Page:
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Organization of Bone Mineral: The Role of Mineral–Water Interactions

Abstract : The mechanism (s) that drive the organization of bone mineral throughout the bone extracellular matrix remain unclear. The long-standing theory implicates the organic matrix, namely specific non-collagenous proteins and/or collagen fibrils, while a recent theory proposes a self-assembly mechanism. Applying a combination of spectroscopic and microscopic techniques in wet and dry conditions to bone-like hydroxyapatite nanoparticles that were used as a proxy for bone mineral, we confirm that mature bone mineral particles have the capacity to self-assemble into organized structures. A large quantity of water is present at the surface of bone mineral due to the presence of a hydrophilic, amorphous surface layer that coats bone mineral nanoparticles. These water molecules must not only be strongly bound to the surface of bone mineral in the form of a rigid hydration shell, but they must also be trapped within the amorphous surface layer. Cohesive forces between these water molecules present at the mineral-mineral interface not only hold the mature bone mineral particles together, but also promote their oriented stacking. This intrinsic ability of mature bone mineral particles to organize themselves without recourse to the organic matrix forms the foundation for the development of the next generation of orthopedic biomaterials.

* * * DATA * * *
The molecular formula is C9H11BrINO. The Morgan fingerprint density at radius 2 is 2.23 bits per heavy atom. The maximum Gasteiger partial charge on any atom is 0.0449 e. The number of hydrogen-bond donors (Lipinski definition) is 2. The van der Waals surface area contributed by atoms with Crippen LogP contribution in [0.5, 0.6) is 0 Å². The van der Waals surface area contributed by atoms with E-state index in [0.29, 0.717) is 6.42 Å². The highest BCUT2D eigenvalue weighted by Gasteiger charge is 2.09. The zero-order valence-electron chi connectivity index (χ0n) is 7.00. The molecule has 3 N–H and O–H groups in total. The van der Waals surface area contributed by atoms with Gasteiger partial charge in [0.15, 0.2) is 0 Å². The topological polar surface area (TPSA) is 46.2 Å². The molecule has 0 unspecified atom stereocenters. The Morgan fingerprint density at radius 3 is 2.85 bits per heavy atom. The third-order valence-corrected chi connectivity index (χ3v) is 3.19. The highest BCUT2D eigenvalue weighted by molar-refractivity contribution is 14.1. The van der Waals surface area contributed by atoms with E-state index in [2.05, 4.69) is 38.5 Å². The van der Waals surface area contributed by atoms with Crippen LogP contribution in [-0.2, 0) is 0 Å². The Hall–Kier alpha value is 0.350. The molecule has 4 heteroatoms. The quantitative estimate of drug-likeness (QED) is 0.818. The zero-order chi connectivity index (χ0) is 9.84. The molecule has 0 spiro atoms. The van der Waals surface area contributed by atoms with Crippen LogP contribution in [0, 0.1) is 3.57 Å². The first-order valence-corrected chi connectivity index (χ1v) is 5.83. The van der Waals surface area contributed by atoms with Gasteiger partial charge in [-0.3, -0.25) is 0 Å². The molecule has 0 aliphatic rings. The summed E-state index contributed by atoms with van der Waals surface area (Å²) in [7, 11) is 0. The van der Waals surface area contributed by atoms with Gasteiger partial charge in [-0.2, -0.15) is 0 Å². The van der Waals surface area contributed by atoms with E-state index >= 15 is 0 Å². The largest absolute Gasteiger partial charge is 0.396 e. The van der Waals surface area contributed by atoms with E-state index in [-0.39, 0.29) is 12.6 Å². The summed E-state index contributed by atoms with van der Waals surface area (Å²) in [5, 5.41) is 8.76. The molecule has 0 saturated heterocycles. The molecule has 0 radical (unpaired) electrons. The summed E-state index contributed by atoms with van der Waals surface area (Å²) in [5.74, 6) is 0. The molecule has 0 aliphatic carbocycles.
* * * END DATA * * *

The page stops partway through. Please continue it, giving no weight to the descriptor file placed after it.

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Contributor : Guillaume Laurent <>
Submitted on : Friday, May 31, 2019 - 5:28:30 PM
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Stanislas von Euw, Tsou-Hsi-Camille Chan-Chang, Caroline Paquis, Bernard Haye, Gerard Pehau-Arnaudet, et al.. Organization of Bone Mineral: The Role of Mineral–Water Interactions. Geosciences, MDPI, 2018, 8 (12), pp.466, 1-18. ⟨10.3390/geosciences8120466⟩. ⟨hal-02144898⟩



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